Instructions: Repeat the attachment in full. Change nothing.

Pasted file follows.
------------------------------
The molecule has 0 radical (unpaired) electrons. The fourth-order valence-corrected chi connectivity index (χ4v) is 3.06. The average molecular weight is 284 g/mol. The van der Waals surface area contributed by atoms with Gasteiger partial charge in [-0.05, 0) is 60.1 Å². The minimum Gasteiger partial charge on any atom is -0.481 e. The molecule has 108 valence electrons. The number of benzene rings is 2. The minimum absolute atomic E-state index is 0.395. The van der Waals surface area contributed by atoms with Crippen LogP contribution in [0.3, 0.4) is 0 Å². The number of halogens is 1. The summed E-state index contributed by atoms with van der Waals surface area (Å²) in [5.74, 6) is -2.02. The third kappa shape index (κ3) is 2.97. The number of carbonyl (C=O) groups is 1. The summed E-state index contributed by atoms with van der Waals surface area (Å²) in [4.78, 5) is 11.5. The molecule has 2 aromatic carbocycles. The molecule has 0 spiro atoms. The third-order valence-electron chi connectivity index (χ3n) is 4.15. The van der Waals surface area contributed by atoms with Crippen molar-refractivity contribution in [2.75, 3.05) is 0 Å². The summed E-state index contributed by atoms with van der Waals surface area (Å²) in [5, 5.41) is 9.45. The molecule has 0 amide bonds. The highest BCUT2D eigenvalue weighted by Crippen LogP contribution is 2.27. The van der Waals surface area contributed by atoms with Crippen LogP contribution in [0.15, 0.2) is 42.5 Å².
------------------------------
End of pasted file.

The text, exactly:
The molecule has 0 radical (unpaired) electrons. The fourth-order valence-corrected chi connectivity index (χ4v) is 3.06. The average molecular weight is 284 g/mol. The van der Waals surface area contributed by atoms with Gasteiger partial charge in [-0.05, 0) is 60.1 Å². The minimum Gasteiger partial charge on any atom is -0.481 e. The molecule has 108 valence electrons. The number of benzene rings is 2. The minimum absolute atomic E-state index is 0.395. The van der Waals surface area contributed by atoms with Crippen LogP contribution in [0.3, 0.4) is 0 Å². The number of halogens is 1. The summed E-state index contributed by atoms with van der Waals surface area (Å²) in [5.74, 6) is -2.02. The third kappa shape index (κ3) is 2.97. The number of carbonyl (C=O) groups is 1. The summed E-state index contributed by atoms with van der Waals surface area (Å²) in [4.78, 5) is 11.5. The molecule has 2 aromatic carbocycles. The molecule has 0 spiro atoms. The third-order valence-electron chi connectivity index (χ3n) is 4.15. The van der Waals surface area contributed by atoms with Crippen molar-refractivity contribution in [2.75, 3.05) is 0 Å². The summed E-state index contributed by atoms with van der Waals surface area (Å²) in [5, 5.41) is 9.45. The molecule has 0 amide bonds. The highest BCUT2D eigenvalue weighted by Crippen LogP contribution is 2.27. The van der Waals surface area contributed by atoms with Crippen LogP contribution in [0.15, 0.2) is 42.5 Å².